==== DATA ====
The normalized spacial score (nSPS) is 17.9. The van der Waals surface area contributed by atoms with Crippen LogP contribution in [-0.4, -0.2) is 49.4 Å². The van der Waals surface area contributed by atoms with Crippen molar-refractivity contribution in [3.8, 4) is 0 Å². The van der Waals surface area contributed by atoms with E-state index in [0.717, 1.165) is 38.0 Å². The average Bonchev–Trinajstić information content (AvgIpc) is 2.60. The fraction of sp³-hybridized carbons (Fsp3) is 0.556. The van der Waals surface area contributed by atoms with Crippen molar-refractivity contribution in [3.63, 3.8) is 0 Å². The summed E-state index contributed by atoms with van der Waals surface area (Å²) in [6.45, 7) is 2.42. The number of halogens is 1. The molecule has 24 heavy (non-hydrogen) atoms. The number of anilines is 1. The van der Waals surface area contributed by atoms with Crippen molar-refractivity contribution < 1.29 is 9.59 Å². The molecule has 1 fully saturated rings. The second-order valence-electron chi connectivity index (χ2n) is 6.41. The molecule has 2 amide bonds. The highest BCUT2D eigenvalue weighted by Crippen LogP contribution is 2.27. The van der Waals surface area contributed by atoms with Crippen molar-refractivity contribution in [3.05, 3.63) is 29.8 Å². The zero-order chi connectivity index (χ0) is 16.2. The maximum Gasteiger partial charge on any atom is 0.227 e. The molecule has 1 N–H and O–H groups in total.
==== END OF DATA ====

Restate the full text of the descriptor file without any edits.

The normalized spacial score (nSPS) is 17.9. The van der Waals surface area contributed by atoms with Crippen LogP contribution in [-0.4, -0.2) is 49.4 Å². The van der Waals surface area contributed by atoms with Crippen molar-refractivity contribution in [3.8, 4) is 0 Å². The van der Waals surface area contributed by atoms with E-state index in [0.717, 1.165) is 38.0 Å². The average Bonchev–Trinajstić information content (AvgIpc) is 2.60. The fraction of sp³-hybridized carbons (Fsp3) is 0.556. The van der Waals surface area contributed by atoms with Crippen molar-refractivity contribution in [3.63, 3.8) is 0 Å². The summed E-state index contributed by atoms with van der Waals surface area (Å²) in [6.45, 7) is 2.42. The number of halogens is 1. The molecule has 24 heavy (non-hydrogen) atoms. The number of anilines is 1. The van der Waals surface area contributed by atoms with Crippen molar-refractivity contribution < 1.29 is 9.59 Å². The molecule has 1 fully saturated rings. The second-order valence-electron chi connectivity index (χ2n) is 6.41. The molecule has 2 amide bonds. The highest BCUT2D eigenvalue weighted by Crippen LogP contribution is 2.27. The van der Waals surface area contributed by atoms with Crippen molar-refractivity contribution in [3.05, 3.63) is 29.8 Å². The zero-order chi connectivity index (χ0) is 16.2. The maximum Gasteiger partial charge on any atom is 0.227 e. The molecule has 1 N–H and O–H groups in total.